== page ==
The triforate windows are an architectural specialty unique to Siena. The windows are divided with three arches resting on columns. Visitors will also notice the balzana, or coat of arms of the Town Council of Siena.

The attached bell tower, Mangia Tower, was completed in 1348. It stands at 102 meters, the same height as the Siena Cathedral. The height is also equal to the radius of the square. This was deliberate to show that the church and the state had equal power. The Mangia Tower has a gray upper loggia and a red brick base.

The Piazza Chapel was added in 1352 and features marble statues. The lower loggia was added to fulfill a promise that Black Death survivors made to the Holy Virgin. Visitors can climb the Mangia Tower for panaramic views of Siena.

The Public Palace housed the Council of Nine, who were chosen from the general public by lot. The Council of Nine lived in the palace to avoid outside influence and served for just two months before being replaced by the next set of members. The Public Palace also housed the 500 parliamentary members known as the Grand Council.

The internal courtyard is decorated with the coat of arms of families who served on the Council of Nine. Here, you can enter the Civic Museum and see all the world-class frescoes.

Why You Should Visit:
The Public Palace is the crown of Campo Square and a great example of Siena's impressive architecture.

You can purchase a combined ticket to climb the Mangia Tower and visit the Civic Museum. Arrive early as the tower tickets sell out fast.
Palazzo Chigi Saracini (Chigi Saracini Palace)

5) Palazzo Chigi Saracini (Chigi Saracini Palace)

The Chigi Saracini Palace (Palazzo Chigi Saracini), nestled in the heart of Siena, stands as a remarkable testament to the rich historical and cultural evolution of the region. Originally constructed in the mid-12th century, this medieval palace initially belonged to the affluent Marescotti family. Over the centuries, it underwent several ownership changes and renovations that have shaped its architectural and artistic character.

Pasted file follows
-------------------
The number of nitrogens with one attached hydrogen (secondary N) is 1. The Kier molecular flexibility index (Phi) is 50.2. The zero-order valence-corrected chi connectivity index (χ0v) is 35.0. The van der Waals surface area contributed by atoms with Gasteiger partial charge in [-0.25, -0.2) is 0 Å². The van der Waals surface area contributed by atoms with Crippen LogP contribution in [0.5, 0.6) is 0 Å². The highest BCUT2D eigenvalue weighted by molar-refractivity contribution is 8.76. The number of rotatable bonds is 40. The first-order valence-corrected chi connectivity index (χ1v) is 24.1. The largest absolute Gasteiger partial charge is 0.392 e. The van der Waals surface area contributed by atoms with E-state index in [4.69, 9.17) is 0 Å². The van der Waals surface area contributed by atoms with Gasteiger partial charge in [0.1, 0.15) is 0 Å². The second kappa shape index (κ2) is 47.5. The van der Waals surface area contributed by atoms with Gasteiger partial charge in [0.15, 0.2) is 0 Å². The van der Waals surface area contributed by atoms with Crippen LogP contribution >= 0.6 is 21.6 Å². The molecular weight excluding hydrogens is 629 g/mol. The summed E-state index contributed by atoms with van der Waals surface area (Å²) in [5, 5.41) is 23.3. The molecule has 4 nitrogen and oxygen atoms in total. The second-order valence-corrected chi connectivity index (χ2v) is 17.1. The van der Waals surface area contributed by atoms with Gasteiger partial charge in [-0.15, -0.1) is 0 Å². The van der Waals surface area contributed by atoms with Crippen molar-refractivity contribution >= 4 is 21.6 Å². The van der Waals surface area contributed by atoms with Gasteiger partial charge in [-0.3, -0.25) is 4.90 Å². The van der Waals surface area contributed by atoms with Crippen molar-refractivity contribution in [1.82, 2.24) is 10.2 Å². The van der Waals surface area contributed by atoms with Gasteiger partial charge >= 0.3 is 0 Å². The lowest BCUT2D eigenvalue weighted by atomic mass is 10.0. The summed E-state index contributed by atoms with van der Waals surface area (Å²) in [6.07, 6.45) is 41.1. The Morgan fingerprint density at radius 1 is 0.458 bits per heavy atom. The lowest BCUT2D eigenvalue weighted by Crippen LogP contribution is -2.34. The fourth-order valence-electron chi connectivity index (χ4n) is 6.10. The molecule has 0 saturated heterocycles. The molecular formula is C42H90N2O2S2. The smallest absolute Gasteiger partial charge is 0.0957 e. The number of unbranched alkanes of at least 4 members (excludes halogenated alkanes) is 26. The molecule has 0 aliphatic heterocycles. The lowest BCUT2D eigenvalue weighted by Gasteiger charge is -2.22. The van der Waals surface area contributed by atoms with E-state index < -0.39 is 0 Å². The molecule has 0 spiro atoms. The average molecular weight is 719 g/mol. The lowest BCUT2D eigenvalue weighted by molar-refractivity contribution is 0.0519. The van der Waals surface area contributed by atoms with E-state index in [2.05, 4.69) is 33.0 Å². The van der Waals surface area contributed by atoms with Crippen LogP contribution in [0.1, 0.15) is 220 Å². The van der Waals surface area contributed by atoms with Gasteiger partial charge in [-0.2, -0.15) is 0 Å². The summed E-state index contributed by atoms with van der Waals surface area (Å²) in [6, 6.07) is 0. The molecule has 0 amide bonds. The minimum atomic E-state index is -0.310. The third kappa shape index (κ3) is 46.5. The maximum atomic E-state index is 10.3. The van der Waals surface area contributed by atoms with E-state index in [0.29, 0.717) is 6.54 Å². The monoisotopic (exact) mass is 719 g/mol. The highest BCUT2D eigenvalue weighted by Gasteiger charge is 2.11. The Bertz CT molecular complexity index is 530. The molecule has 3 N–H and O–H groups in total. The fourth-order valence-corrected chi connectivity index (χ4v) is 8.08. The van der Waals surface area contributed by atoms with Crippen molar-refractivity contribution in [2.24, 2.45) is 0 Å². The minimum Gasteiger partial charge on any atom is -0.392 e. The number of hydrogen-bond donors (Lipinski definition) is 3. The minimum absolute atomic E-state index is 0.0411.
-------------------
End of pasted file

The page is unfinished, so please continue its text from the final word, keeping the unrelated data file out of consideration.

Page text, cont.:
In 1506, the Piccolomini-Mandoli family acquired the palace, transforming its façade with Renaissance elements that introduced a new artistic epoch to the structure. The palace experienced another significant transformation in 1770 when it was purchased by the Saracini family. This era not only marked further architectural enhancements, aligning the façade with the street line but also the beginning of its journey as a cultural repository. The Saracini family amassed a diverse and exquisite collection of artworks, including statues, bas-reliefs, paintings, and ceramics, alongside artifacts crafted from ivory, wood, and precious stones. Noteworthy pieces from the Renaissance through the 18th century, featuring works by eminent artists such as Botticelli, Sodoma, and Sassetta, now grace the palace’s interiors.

In the early 20th century, the palace was inherited by Fabio Chigi Lucarini Saracini, who founded the prestigious Chigiana Music Academy (Accademia Musicale Chigiana) in 1932 within its walls. This academy quickly became one of Italy’s most esteemed musical institutions, nurturing the talents of celebrated musicians like Carlo Maria Giulini, Salvatore Accardo, and Claudio Abbado.

Today, Chigi Saracini Palace is not only a hub for classical music education but also a cherished historical site. Visitors can explore this magnificent palace through guided tours, offering a glimpse into its grand past and the eclectic art collection of Count Galgano Lucarini Saracini. The Chigi Saracini Palace, therefore, serves as a vibrant center of art and music, bridging the medieval with the modern, and continuing to celebrate and inspire the cultural landscape of Siena.

Walking Tours in Siena, Italy

Create Your Own Walk in Siena

Create Your Own Walk in Siena

Creating your own self-guided walk in Siena is easy and fun. Choose the city attractions that you want to see and a walk route map will be created just for you. You can even set your hotel as the start point of the walk.
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Travel Distance: 3.5 Km or 2.2 Miles
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Tour Duration: 1 Hour(s)